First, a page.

Clicking Towards Disaster: The Cost of ADA Non-Compliant Websites

David R. Bohm

By David R. Bohm

Authored by David R. Bohm with assistance from Sarah L. Ayers, contributor

Part 1 of 2-Part Series on Accessibility and Accommodation (Updated July 2023)

website accessibility

Business websites are an invaluable tool for businesses to reach and grow their customer base. Entire businesses now operate completely online. Interactive websites that conduct transactions with consumers must be accessible by anyone, including those with hearing or vision disabilities. Non-compliant websites violate Title III of the Americans with Disabilities Act (ADA), which prohibits discrimination in public accommodations. A business could be found liable if its website is not accessible.

To be ADA compliant, the website should comply with the Web Content Accessibility Guidelines (WCAG). WCAG addresses accessibility issues such as contrasts, subtitles, and compatibility with screen reader equipment. This area of law is still developing. Federal courts are split as to whether Title III applies to businesses with no physical location. The Justice Department has not developed exact criteria for accessibility but has released various settlement agreements giving business owners some insights into ADA requirements.

When Rite Aid’s vaccine appointment portal was found to be inaccessible to individuals with disabilities, the company settled with the Justice Department. The issues were: (1) images, buttons, links, headings, and form fields that were either unlabeled or inaccurate, (2) pop-up windows and error messages that were not reported to screen readers, (3) tables that were missing information and proper mark-ups, (4) screen contrasts, and (5) navigation of the screen without a mouse. According to the settlement agreement, compliance is determined by “…whether individuals with disabilities have full and equal enjoyment of the goods, services, facilities, privileges, advantages, and accommodations offered.” Rite Aid agreed to continuously use an accessibility testing tool, address any barriers found within 15 days, provide annual training to employees on how to make its website accessible, and retain an outside website accessibility consultant.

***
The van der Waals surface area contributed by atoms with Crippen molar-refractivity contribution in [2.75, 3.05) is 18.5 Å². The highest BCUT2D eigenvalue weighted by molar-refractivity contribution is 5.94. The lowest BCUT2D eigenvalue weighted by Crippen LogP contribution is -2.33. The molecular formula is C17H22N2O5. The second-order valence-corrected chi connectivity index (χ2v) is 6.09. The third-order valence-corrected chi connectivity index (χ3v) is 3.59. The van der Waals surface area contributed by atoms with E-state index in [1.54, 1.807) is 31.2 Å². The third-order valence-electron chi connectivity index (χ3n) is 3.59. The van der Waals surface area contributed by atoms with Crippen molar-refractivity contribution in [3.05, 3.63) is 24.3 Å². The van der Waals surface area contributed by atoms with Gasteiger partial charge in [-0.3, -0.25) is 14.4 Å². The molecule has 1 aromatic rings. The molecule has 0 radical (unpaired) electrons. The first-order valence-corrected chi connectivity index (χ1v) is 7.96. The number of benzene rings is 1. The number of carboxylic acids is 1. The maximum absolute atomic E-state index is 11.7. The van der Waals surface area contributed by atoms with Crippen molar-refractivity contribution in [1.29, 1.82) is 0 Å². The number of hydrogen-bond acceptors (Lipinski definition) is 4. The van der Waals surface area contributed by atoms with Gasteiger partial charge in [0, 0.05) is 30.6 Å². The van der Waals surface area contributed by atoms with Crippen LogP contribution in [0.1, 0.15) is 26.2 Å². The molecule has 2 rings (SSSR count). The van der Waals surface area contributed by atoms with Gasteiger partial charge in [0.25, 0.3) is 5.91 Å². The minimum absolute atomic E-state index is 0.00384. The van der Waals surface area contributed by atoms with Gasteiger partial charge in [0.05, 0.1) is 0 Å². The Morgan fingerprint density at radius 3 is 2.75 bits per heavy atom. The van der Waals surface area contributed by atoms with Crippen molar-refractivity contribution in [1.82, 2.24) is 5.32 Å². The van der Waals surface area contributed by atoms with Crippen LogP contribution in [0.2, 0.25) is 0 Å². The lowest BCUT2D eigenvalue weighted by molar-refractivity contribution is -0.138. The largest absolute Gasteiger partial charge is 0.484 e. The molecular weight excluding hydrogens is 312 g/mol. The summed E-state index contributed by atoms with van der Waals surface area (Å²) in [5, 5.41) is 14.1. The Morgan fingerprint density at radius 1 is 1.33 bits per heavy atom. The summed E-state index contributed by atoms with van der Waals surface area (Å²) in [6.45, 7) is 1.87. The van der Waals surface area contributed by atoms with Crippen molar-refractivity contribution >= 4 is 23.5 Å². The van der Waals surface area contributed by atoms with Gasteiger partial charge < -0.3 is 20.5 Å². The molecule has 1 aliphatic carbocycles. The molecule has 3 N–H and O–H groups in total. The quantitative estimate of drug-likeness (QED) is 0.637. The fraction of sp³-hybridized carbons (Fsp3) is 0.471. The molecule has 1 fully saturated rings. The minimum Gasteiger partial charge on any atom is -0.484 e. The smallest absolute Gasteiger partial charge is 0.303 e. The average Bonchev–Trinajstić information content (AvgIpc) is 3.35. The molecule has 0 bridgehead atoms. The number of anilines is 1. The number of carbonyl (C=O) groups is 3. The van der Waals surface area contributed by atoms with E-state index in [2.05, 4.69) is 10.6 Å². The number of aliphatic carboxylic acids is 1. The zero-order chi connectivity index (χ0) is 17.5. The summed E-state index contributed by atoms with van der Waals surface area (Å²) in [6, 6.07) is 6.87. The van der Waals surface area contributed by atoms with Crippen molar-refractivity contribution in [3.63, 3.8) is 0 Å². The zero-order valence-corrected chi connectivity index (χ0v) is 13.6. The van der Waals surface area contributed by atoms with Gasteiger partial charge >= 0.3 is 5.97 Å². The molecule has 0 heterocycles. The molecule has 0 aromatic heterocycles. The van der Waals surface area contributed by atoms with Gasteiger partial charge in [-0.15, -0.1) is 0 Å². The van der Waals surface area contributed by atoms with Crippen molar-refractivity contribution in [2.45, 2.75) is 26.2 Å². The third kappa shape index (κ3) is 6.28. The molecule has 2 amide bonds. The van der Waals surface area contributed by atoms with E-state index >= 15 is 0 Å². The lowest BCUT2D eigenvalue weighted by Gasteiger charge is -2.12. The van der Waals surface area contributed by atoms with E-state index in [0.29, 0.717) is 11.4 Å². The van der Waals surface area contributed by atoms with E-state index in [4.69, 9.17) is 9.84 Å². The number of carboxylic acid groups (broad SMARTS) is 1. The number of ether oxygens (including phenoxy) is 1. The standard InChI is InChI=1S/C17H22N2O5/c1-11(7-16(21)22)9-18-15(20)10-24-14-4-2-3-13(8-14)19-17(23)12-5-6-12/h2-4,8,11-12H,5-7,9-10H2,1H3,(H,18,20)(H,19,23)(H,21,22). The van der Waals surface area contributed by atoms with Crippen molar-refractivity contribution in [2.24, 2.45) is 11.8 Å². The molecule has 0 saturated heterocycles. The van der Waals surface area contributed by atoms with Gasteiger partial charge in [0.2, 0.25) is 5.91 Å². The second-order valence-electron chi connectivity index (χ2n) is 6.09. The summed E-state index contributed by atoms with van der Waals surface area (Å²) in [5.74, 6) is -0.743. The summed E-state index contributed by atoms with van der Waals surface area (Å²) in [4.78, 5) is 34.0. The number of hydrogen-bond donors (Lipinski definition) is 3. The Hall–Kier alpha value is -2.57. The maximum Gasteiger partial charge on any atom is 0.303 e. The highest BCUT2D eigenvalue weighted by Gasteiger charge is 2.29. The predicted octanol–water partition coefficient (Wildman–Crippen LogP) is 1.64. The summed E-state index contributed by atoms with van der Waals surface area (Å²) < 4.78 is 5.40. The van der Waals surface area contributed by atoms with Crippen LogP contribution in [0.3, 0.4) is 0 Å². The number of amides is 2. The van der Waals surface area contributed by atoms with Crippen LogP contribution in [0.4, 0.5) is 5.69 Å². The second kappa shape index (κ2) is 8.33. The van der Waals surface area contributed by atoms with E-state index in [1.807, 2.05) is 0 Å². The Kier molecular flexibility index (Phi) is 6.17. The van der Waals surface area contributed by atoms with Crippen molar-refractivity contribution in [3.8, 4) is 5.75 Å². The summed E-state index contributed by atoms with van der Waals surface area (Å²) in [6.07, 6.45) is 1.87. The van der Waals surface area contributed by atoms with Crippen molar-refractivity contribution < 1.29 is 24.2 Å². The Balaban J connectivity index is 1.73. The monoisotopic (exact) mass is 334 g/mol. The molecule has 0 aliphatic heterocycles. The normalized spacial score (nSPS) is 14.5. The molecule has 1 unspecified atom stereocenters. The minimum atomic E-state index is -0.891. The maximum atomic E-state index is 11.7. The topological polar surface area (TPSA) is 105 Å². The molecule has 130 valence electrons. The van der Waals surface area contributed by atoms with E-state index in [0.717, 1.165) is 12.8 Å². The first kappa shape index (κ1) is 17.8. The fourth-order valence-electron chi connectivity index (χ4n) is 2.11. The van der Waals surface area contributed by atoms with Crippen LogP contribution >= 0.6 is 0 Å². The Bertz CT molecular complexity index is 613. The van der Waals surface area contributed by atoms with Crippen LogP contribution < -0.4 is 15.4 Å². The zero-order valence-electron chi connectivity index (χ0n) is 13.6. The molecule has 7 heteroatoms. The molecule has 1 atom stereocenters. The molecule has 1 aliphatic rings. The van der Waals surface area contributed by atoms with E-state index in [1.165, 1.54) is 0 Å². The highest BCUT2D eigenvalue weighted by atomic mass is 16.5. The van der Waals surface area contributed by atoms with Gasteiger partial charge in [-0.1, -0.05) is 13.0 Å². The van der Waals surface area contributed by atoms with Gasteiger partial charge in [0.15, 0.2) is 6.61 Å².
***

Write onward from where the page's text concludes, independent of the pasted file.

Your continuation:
Many business owners are unaware of website accessibility issues. However, intent or knowledge of inaccessibility is not required to violate the ADA. Often, a business’ first notice of accessibility issues is in the form of a federal lawsuit. These complaints are increasing. Lawsuits are often filed in states other than the company’s home state, most commonly in California and New York. The plaintiffs and lawyers in most accessibility lawsuits are frequent flyers who hunt for non-compliant sites.

How can you prevent being sued for a non-compliant website?

  1. Consult with a web designer familiar with WCAG, even if your website was created within the past few years.
  2. Be proactive. Use accessibility tools to find and address barriers early and respond quickly to any complaints received.
  3. Create a plan for regular audits of your website and devote resources to improving it.
  4. Train employees on website accessibility, or hire a trusted IT or web development company, to ensure those creating and managing your website are up to date on requirements.

Being accessible to all consumers is a good business strategy, in addition to being the law. The more accessible your website, the more potential consumers you have.

It is impossible to anticipate every potential claim that can be brought against your company, but these strategies can mitigate potential lawsuits while driving your business forward.

Click here for Part 1 – Clicking Towards Disaster: The Cost of ADA Non-Compliant Websites

Click here for Part 2 – Your Business and the ADA: Ensuring Accessibility and Inclusion

Posted by Attorney David R. Bohm with assistance from Sarah L. Ayers, law clerk. Bohm is an experienced litigator working with health care, government, and business clients on employment, intellectual property, and complex contract issues. He is also skilled in alternative dispute resolution as a means to solve disagreements without litigation. Ayers, law clerk, attends Saint Louis University School of Law and is a graduate of Westminister College.

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